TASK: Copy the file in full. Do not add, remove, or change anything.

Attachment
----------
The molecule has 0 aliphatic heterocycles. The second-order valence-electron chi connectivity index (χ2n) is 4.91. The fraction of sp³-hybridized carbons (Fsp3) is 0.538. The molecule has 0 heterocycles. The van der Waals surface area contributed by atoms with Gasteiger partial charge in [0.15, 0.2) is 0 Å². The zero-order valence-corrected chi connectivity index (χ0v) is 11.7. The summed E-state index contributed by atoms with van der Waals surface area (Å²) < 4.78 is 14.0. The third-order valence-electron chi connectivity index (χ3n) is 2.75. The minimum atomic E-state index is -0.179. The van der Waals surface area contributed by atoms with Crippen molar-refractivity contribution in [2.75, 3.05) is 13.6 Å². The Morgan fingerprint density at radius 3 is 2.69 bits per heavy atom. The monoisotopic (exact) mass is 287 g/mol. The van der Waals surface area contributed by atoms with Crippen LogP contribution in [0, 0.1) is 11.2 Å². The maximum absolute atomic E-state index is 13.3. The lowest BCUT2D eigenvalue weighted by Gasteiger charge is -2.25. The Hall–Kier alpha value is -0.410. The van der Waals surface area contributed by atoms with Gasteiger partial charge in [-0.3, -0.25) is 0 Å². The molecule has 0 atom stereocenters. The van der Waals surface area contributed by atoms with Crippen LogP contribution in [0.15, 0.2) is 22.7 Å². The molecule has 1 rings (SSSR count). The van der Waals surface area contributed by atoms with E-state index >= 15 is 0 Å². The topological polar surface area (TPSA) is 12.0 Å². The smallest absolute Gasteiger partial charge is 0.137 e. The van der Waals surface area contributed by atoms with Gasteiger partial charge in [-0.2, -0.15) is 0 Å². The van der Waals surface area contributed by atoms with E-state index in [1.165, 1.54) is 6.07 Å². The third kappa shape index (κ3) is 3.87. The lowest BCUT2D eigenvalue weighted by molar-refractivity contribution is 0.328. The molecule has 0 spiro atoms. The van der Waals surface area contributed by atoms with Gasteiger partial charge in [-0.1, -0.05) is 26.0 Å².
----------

The molecule has 0 aliphatic heterocycles. The second-order valence-electron chi connectivity index (χ2n) is 4.91. The fraction of sp³-hybridized carbons (Fsp3) is 0.538. The molecule has 0 heterocycles. The van der Waals surface area contributed by atoms with Gasteiger partial charge in [0.15, 0.2) is 0 Å². The zero-order valence-corrected chi connectivity index (χ0v) is 11.7. The summed E-state index contributed by atoms with van der Waals surface area (Å²) < 4.78 is 14.0. The third-order valence-electron chi connectivity index (χ3n) is 2.75. The minimum atomic E-state index is -0.179. The van der Waals surface area contributed by atoms with Crippen molar-refractivity contribution in [2.75, 3.05) is 13.6 Å². The Morgan fingerprint density at radius 3 is 2.69 bits per heavy atom. The monoisotopic (exact) mass is 287 g/mol. The van der Waals surface area contributed by atoms with Crippen LogP contribution in [0, 0.1) is 11.2 Å². The maximum absolute atomic E-state index is 13.3. The lowest BCUT2D eigenvalue weighted by Gasteiger charge is -2.25. The Hall–Kier alpha value is -0.410. The van der Waals surface area contributed by atoms with Gasteiger partial charge in [-0.3, -0.25) is 0 Å². The molecule has 0 atom stereocenters. The van der Waals surface area contributed by atoms with Crippen LogP contribution in [0.15, 0.2) is 22.7 Å². The molecule has 1 rings (SSSR count). The van der Waals surface area contributed by atoms with E-state index >= 15 is 0 Å². The topological polar surface area (TPSA) is 12.0 Å². The smallest absolute Gasteiger partial charge is 0.137 e. The van der Waals surface area contributed by atoms with Gasteiger partial charge in [-0.2, -0.15) is 0 Å². The van der Waals surface area contributed by atoms with E-state index in [1.165, 1.54) is 6.07 Å². The third kappa shape index (κ3) is 3.87. The lowest BCUT2D eigenvalue weighted by molar-refractivity contribution is 0.328. The molecule has 0 spiro atoms. The van der Waals surface area contributed by atoms with Gasteiger partial charge in [-0.1, -0.05) is 26.0 Å².